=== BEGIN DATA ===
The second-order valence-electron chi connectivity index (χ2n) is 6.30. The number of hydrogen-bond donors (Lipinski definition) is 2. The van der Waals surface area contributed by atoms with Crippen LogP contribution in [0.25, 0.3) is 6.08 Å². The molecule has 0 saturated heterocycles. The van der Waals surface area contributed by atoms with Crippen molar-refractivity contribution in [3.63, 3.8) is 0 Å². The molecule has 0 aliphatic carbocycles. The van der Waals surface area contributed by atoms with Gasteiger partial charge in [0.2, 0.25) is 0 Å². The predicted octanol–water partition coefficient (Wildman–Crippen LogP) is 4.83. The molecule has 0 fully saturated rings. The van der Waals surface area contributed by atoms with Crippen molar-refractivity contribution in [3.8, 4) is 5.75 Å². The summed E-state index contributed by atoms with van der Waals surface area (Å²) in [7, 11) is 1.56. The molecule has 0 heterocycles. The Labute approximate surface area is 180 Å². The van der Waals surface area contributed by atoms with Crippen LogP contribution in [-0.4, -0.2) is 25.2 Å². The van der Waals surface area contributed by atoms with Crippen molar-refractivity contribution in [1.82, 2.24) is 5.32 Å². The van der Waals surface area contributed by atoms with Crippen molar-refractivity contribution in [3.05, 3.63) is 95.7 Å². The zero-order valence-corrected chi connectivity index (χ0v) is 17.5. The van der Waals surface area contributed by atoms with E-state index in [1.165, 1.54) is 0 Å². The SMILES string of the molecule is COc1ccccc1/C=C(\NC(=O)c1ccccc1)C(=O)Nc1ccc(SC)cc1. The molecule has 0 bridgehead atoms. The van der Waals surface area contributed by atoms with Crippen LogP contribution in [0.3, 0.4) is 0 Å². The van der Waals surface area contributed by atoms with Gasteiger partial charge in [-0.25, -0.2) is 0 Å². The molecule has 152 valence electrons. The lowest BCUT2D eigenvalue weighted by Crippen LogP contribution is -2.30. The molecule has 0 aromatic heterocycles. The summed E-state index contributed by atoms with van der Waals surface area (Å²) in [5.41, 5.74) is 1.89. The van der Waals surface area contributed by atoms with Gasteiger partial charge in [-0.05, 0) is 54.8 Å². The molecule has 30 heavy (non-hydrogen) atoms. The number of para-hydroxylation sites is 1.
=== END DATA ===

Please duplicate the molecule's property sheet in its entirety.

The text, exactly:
The second-order valence-electron chi connectivity index (χ2n) is 6.30. The number of hydrogen-bond donors (Lipinski definition) is 2. The van der Waals surface area contributed by atoms with Crippen LogP contribution in [0.25, 0.3) is 6.08 Å². The molecule has 0 saturated heterocycles. The van der Waals surface area contributed by atoms with Crippen molar-refractivity contribution in [3.63, 3.8) is 0 Å². The molecule has 0 aliphatic carbocycles. The van der Waals surface area contributed by atoms with Gasteiger partial charge in [0.2, 0.25) is 0 Å². The predicted octanol–water partition coefficient (Wildman–Crippen LogP) is 4.83. The molecule has 0 fully saturated rings. The van der Waals surface area contributed by atoms with Crippen molar-refractivity contribution in [3.8, 4) is 5.75 Å². The summed E-state index contributed by atoms with van der Waals surface area (Å²) in [7, 11) is 1.56. The molecule has 0 heterocycles. The Labute approximate surface area is 180 Å². The van der Waals surface area contributed by atoms with Crippen LogP contribution in [-0.4, -0.2) is 25.2 Å². The van der Waals surface area contributed by atoms with Crippen molar-refractivity contribution in [1.82, 2.24) is 5.32 Å². The van der Waals surface area contributed by atoms with Crippen molar-refractivity contribution in [3.05, 3.63) is 95.7 Å². The zero-order valence-corrected chi connectivity index (χ0v) is 17.5. The van der Waals surface area contributed by atoms with E-state index in [1.165, 1.54) is 0 Å². The SMILES string of the molecule is COc1ccccc1/C=C(\NC(=O)c1ccccc1)C(=O)Nc1ccc(SC)cc1. The molecule has 0 bridgehead atoms. The van der Waals surface area contributed by atoms with Crippen LogP contribution in [0.3, 0.4) is 0 Å². The van der Waals surface area contributed by atoms with Gasteiger partial charge in [-0.25, -0.2) is 0 Å². The molecule has 152 valence electrons. The lowest BCUT2D eigenvalue weighted by Crippen LogP contribution is -2.30. The molecule has 0 aromatic heterocycles. The summed E-state index contributed by atoms with van der Waals surface area (Å²) in [5.41, 5.74) is 1.89. The van der Waals surface area contributed by atoms with Gasteiger partial charge in [-0.05, 0) is 54.8 Å². The molecule has 30 heavy (non-hydrogen) atoms. The number of para-hydroxylation sites is 1.